As you’re no doubt aware, marketing isn’t a discipline that stands still. As people and their priorities change, so does the way we advertise products and services. Twenty years ago, marketing was all about driving visitors to your static websites through email segmentation. The emergence of digital marketing led to the reinvention of segmentation and completely changed the way we use technology for marketing – forever. In a blink of an eye, segmentation has become completely normal and digital marketing is now simply called “marketing.” It just happens.
Today, a big challenge facing marketing is personalization.
This ideal takes the marketing concepts of the last 20 years and goes significantly deeper, building experiences that transcend segments and speak to individuals. For personalization to progress and become just “marketing,” the industry needs to recognize that everyone is different, and dislikes being categorized in general terms. This consumer demand is why 84% of the industry believes personalization will become an important component of their overall marketing strategy and provide a competitive advantage.
While this endeavor is daunting, I believe intent matters more than anything else. Changing from static marketing to segmented marketing took time, just as adapting to personalization isn’t something you need to force. If you come at personalization from a positive angle — something you want to do instead of something you have to do — the results are obvious.
Today’s mad ideas are tomorrow’s case studies
In the 1950s-60s, marketing was all about the billboard. Marketers had the opportunity to grab the attention of their target audience in one location, which was a particular challenge for any business targeting multiple industry segments.
Then, radio and TV advertising started to become a possibility. Suddenly, marketers had the ability to provide more information or cater to specific sectors through different adverts for different channels. They could craft unique messages to different segments based on who they knew watched or listened at a specific time. As technology has progressed, the sheer diversity of marketing channels available has exploded.
Personalization is increasing the possibilities in the same way TV advertising once did, now with greater ability to identify individual desires and cater to them. Today, the increase in personal data makes it possible to personalize marketing messages for the individual. You’re probably already doing this at a base level, with device and location information and other default data being considered. But this is just the start of what is possible. Those brave enough to put trust in their data, take the plunge, and push the boundaries of what’s possible will get a head start in the process.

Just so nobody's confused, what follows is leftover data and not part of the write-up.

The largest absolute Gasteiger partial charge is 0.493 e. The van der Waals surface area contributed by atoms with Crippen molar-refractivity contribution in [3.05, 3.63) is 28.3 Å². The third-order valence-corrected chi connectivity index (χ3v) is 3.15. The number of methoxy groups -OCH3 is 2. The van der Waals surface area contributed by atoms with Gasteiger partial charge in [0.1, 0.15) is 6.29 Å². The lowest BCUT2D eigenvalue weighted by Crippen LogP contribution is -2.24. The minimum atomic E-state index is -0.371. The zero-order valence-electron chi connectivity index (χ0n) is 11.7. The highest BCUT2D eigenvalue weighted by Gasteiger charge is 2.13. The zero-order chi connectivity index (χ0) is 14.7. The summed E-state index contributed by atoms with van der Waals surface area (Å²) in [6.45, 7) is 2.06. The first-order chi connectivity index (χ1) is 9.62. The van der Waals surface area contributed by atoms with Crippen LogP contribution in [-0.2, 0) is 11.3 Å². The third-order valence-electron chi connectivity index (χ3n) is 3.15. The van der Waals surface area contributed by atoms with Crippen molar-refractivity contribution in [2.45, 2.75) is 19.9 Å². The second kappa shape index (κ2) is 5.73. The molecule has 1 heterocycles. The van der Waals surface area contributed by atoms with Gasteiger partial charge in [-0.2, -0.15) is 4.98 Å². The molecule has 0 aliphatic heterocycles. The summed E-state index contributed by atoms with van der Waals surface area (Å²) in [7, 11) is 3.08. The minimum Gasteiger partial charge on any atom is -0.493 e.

The world keeps moving
Because technology is always advancing and new possibilities are presenting themselves, the idea that personalization is a simple checkbox activity is misleading. Personalization in marketing and experiences is a sliding scale, becoming more and more potent as the amount of data, as well as the technology to decipher it, becomes more abundant.
The simple truth is that personalization is a mindset that can never be perfect because it’s always changing. We market to people, and people are always changing their interests, so our marketing must change to allow for more personalized messages. Personalization is full of opportunities – it’s time to jump in.
“Customer needs are changing at a very rapid pace, and the opportunities for personalization are significant. With a clear view of the customer, you can transform your marketing and deliver even better experiences.”
Corinne Sklar, CMO, IBMiX
There are numerous advantages of personalization, but no one said it was easy. Roughly 34% of respondents described themselves as “novices or beginners” in personalization, which is no surprise when faced with barriers including executive support (34%), budget (41%), and access (35%). Having a successful personalized marketing strategy in place can be a game-changer. If you’re not yet personalizing, that’s ok – you just need to start somewhere. Look at the data you have and try to provide the very best experience based on that.
This is where the case studies of tomorrow will come from. Creating a vision of what you would like to do, if only you had the technology and the data to do it, is nice for future planning. But today’s marketing requires getting the most out of what we have at our fingertips.
Personalization really doesn’t need to be scary, or some alien concept that you should be doing, right this instant. Don’t panic, start steady, and get comfortable. You’ll be much better for it.
Learn more about where the market’s at when it comes to personalization, as well as the latest barriers and priorities, in SoDA’s recently released report, “Trends in Personalization.” Get your report.
Mike Shaw is Platform Product Marketing Manager at Sitecore. Follow him on Twitter @me_mikeshaw or find him on LinkedIn.